E[dward]. Franklin Frazier (1894-1962) was one of the most prolific sociologists of the 20th century. Through his nine books, more than 100 articles, and countless lectures, he helped to shape how African Americans were perceived and studied. Frazier spent the majority of his career in Washington.

Frazier grew up in nearby Baltimore, where he experienced firsthand the impact of racism. Frazier used to tell the story of how, as a young boy, he would spit at the Johns Hopkins University buildings because of Hopkins's whites-only admissions policy. Frazier received his undergraduate degree from Howard University in 1916, a Master's degree in sociology from Clark University in 1920, and the Ph.D. in sociology from the University of Chicago in 1931. He served as professor and chair of the Sociology Department at Howard University from 1934 until 1959, one of a number of scholar-activists. He helped transform the department into a major research center. With Rayford Logan, he founded the Department of African Studies at Howard.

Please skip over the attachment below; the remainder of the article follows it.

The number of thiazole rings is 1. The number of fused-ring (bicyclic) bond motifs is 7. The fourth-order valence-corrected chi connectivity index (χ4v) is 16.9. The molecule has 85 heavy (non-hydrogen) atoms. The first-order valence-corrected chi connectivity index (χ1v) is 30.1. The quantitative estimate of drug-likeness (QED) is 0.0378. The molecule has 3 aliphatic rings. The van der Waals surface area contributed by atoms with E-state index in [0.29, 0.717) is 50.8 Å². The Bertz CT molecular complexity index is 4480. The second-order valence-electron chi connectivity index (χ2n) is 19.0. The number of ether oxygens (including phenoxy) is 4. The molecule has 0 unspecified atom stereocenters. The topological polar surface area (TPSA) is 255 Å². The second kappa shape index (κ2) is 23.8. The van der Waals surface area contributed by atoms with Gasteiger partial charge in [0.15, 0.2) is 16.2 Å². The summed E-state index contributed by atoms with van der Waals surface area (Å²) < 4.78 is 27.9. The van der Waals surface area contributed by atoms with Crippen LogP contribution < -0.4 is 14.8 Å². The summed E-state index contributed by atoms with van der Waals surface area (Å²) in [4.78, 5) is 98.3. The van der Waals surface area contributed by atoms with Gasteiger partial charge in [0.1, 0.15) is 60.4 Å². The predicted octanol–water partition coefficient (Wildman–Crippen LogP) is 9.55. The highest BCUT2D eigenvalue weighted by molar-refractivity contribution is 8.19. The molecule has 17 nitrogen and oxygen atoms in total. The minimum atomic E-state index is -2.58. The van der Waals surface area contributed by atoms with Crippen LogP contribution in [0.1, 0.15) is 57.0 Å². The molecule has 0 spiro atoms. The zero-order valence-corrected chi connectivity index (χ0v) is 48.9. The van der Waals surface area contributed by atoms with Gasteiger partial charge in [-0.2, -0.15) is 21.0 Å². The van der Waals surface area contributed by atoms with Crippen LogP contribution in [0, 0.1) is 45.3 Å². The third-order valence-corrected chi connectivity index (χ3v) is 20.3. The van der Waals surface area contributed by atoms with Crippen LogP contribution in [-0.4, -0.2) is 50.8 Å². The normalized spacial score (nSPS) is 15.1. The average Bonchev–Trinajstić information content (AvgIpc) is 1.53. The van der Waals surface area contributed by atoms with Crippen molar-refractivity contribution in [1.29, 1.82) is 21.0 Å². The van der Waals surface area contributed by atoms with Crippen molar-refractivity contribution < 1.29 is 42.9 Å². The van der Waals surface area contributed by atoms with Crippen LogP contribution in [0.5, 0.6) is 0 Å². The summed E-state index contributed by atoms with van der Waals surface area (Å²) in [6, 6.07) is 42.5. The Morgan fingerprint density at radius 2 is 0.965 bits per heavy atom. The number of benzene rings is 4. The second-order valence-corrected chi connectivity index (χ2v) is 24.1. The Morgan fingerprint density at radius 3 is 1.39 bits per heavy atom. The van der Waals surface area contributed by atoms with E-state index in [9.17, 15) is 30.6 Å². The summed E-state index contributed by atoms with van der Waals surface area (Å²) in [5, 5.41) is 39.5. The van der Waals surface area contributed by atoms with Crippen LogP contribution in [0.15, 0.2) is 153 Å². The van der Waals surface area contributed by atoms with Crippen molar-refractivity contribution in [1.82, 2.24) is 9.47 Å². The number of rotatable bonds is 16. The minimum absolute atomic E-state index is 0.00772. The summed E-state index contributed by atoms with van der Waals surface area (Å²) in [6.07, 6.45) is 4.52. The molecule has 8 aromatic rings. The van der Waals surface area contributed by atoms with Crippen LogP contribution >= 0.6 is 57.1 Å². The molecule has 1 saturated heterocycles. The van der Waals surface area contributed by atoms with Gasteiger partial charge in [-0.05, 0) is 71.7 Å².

Frazier's groundbreaking books include Black Bourgeoisie (1957), The Negro in the United States (1949) and The Negro Church in America (published posthumously in 1964). One of his most innovative books — Negro Youth at the Crossways (1940) — focused on young women and men in Louisville, Kentucky, and Washington, DC, at a time when the study of youth was still relatively new. Despite being an avowed atheist, one of Frazier's favorite research subjects was organized religion, which he recognized as a historically important institution for African Americans.


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